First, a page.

What to Eat Before and After Working Out

What to Eat Before and After Working Out

What to Eat Before and After Working Out

Failing to eat before and after a workout can limit the effectiveness of exercise. If you don't properly fuel your body, the endurance and strength you're looking to build can be lost or limited because your system is forced to break down muscle for energy.

So, how do you get the most out of your workouts? Provide your body with the carbohydrates it needs for energy and the protein necessary to build muscle. Your pre-workout meals should limit fat and fiber because these macronutrients digest very slowly. Pre-workout fat and fiber can jostle around in your stomach during a workout and cause indigestion. Post-workout, fat and fiber can slow down replacing the carbs burned during the workout and the muscle repair process.

What to Eat Depends on What Your Workout Will Look Like

Are you going on a long biking trip or an extended run? Then you're looking to build cardio endurance. Your mix of carbs and protein should lean more to the carbs. Here, the optimal ratio is around 4 grams of carbs for every 1 gram of protein.

If your workout is aimed at strength training, such as a weight-lifting session or another kind of resistance training, then you need more protein. To maximize muscle growth, you will want around 2 grams of carbs for every 1 gram of protein for your pre-and post-workout meals.

If you're planning on engaging in an activity that isn't specifically focused on strength or endurance, aim for a carb/protein ratio around 3 to 1. Many bodybuilders and athletes believe a disciplined diet and nutrition are even more important than exercise routines to develop your body.

Pre-Workout Meal Suggestions

Ideally, you should eat 3 to 4 hours before a workout. Eating too close to an exercise session could interfere with your digestion.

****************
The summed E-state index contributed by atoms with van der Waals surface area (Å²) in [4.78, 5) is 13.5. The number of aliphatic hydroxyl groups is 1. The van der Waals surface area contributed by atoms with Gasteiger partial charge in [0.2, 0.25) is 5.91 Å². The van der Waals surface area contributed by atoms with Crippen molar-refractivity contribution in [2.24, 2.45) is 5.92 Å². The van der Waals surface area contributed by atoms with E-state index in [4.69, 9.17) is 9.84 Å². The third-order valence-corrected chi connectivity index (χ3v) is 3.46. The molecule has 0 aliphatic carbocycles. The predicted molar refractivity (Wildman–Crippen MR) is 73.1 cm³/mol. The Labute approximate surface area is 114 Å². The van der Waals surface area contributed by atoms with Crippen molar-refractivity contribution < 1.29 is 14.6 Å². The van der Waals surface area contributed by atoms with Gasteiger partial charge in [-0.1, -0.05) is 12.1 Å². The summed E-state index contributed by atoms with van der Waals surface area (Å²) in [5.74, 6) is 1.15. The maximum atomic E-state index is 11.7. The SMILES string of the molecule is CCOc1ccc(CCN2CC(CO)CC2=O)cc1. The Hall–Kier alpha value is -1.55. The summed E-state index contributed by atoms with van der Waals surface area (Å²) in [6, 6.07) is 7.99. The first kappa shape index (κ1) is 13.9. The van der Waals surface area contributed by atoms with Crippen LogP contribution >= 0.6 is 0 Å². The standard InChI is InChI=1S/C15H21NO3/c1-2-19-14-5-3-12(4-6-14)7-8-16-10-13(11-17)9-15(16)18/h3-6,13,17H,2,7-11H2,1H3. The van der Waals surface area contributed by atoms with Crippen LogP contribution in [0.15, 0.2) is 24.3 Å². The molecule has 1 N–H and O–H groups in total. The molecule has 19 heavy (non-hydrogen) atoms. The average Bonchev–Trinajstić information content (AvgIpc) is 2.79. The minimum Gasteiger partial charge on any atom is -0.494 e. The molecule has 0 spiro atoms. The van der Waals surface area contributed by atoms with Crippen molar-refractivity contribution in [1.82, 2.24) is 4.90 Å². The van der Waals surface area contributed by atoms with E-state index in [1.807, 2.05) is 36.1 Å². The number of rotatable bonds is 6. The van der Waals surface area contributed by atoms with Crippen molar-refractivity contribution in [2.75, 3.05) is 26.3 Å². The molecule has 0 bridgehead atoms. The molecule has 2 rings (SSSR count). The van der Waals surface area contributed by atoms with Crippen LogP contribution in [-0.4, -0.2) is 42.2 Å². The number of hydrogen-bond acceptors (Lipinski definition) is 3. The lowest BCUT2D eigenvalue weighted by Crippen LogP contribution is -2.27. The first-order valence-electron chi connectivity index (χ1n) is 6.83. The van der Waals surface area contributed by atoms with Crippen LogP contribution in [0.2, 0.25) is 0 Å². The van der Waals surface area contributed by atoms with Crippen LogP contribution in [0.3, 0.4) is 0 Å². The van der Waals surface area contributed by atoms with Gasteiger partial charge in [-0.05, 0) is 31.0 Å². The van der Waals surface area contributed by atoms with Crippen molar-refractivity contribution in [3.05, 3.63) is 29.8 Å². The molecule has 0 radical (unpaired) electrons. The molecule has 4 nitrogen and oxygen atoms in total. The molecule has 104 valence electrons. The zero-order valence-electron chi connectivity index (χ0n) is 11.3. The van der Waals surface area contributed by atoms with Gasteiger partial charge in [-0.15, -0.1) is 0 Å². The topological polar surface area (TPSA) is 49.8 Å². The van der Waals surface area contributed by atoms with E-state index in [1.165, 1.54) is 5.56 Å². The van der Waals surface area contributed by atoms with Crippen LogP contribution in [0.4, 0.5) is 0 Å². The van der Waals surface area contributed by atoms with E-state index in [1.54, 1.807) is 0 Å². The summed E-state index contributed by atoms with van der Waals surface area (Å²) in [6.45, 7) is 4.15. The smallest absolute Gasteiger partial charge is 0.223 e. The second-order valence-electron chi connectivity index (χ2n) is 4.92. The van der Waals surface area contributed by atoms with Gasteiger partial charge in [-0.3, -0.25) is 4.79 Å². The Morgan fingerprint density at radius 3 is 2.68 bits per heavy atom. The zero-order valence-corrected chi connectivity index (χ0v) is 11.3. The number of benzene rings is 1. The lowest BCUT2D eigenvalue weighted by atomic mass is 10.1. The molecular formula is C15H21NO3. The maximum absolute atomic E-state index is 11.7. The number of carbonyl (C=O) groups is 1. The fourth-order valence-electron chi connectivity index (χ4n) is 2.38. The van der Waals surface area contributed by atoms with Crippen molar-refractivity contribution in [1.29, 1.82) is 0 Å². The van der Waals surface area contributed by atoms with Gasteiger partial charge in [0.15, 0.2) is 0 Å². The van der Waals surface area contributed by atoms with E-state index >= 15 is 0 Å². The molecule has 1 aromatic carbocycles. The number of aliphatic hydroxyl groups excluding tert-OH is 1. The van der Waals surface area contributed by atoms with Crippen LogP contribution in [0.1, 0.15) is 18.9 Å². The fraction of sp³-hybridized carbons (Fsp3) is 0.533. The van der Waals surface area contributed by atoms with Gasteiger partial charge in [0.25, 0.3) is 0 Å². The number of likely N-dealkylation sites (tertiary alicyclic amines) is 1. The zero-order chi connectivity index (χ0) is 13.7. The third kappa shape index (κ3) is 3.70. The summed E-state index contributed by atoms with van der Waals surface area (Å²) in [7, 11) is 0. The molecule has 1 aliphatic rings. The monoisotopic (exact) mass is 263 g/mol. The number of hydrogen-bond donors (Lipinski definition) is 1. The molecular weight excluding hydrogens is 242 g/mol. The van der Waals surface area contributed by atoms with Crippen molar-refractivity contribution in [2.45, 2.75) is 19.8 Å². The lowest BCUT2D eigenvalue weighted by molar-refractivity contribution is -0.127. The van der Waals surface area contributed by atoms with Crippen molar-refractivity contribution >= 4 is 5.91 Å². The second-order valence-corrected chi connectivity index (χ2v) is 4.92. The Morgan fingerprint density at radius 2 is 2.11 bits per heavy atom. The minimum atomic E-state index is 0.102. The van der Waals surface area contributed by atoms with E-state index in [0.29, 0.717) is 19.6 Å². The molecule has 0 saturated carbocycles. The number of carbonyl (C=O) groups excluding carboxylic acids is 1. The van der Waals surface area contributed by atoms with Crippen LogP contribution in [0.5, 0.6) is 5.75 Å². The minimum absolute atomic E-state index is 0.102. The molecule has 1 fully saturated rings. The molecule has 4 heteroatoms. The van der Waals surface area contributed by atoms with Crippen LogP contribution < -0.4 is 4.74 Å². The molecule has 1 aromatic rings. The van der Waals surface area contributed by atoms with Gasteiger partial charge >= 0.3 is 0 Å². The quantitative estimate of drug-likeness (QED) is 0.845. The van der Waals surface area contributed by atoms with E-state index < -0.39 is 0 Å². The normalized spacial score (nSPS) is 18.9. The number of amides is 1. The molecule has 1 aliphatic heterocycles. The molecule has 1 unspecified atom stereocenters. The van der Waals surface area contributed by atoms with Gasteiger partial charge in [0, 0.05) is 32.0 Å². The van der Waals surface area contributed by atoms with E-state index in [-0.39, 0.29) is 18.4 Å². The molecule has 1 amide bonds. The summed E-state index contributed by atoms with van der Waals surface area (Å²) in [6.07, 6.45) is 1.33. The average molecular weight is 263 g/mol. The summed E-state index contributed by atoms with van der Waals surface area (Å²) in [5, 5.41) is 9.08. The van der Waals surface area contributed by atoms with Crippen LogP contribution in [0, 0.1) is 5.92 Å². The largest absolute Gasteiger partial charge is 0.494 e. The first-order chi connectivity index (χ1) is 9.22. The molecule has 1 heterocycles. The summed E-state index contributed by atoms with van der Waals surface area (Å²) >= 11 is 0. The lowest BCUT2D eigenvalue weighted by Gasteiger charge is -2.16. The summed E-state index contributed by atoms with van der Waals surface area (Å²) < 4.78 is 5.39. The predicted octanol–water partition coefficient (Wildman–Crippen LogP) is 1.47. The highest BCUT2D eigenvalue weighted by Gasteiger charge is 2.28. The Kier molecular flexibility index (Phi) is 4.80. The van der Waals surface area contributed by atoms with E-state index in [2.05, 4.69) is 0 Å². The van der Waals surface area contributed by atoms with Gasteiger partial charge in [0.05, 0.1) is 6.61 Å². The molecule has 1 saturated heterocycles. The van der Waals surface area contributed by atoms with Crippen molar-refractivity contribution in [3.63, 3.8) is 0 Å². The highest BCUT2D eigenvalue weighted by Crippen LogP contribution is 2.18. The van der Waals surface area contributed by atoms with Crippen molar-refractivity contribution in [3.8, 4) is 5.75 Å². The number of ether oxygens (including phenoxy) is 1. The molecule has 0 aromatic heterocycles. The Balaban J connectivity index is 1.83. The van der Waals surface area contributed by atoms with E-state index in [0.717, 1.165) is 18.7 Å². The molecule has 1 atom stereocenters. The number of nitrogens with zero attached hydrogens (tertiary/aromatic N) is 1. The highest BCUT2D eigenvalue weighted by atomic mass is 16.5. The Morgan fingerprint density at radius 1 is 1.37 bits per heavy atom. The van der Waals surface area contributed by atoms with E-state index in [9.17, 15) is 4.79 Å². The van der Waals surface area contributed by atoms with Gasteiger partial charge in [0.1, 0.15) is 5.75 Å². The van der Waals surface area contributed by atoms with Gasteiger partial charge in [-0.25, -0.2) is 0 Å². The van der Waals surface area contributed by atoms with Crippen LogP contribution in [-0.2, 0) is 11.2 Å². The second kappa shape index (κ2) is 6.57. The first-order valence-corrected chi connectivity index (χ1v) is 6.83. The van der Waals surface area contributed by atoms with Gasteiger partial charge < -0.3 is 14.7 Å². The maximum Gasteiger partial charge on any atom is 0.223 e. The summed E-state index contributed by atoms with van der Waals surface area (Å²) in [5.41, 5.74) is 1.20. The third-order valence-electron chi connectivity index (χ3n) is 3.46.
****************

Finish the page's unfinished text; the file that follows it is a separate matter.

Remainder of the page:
1. Turkey and Swiss Cheese Sandwich
Turkey is one of the leanest meats available. The swiss cheese and bread provide carbs. You should add low-fat chocolate milk and apples to round out the meal. If you're strength training, eat more turkey meat and less apple and milk. You might wish to sub regular low-fat milk for the chocolate milk.

2. Low-fat Greek Yogurt With Berries
One cup of plain Greek yogurt contains around 20 grams of protein. That amount is fairly close to many pre-workout protein drinks that typically have 30 to 35 grams of protein per scoop. Add in your favorite type of berries, such as blueberries, raspberries, or acai berries. These fruits are high in antioxidants which can help reduce inflammation caused by muscle strain.

Add in a salad with chicken breast to round out the meal. Skip the chicken, eat a smaller amount of yogurt, and increase the amount of salad and berries if you're looking to boost the carb/protein ratio for cardio-heavy workouts.

3. PB&J Sandwich with Banana
Peanut butter contains s high amount of protein, while jelly is packed with carbs for energy. Add in a banana that not only provides carbs but also includes electrolytes to help your neurons fire, which is useful during a workout. Drink low-fat milk to add fluid as well as more protein.

What to Eat A Short Time Before a Workout

If you have only a short time before a workout and haven't had any food, you should still eat something. Working out with low blood sugar will force your body to break down both muscle and fat for the energy needed to exercise.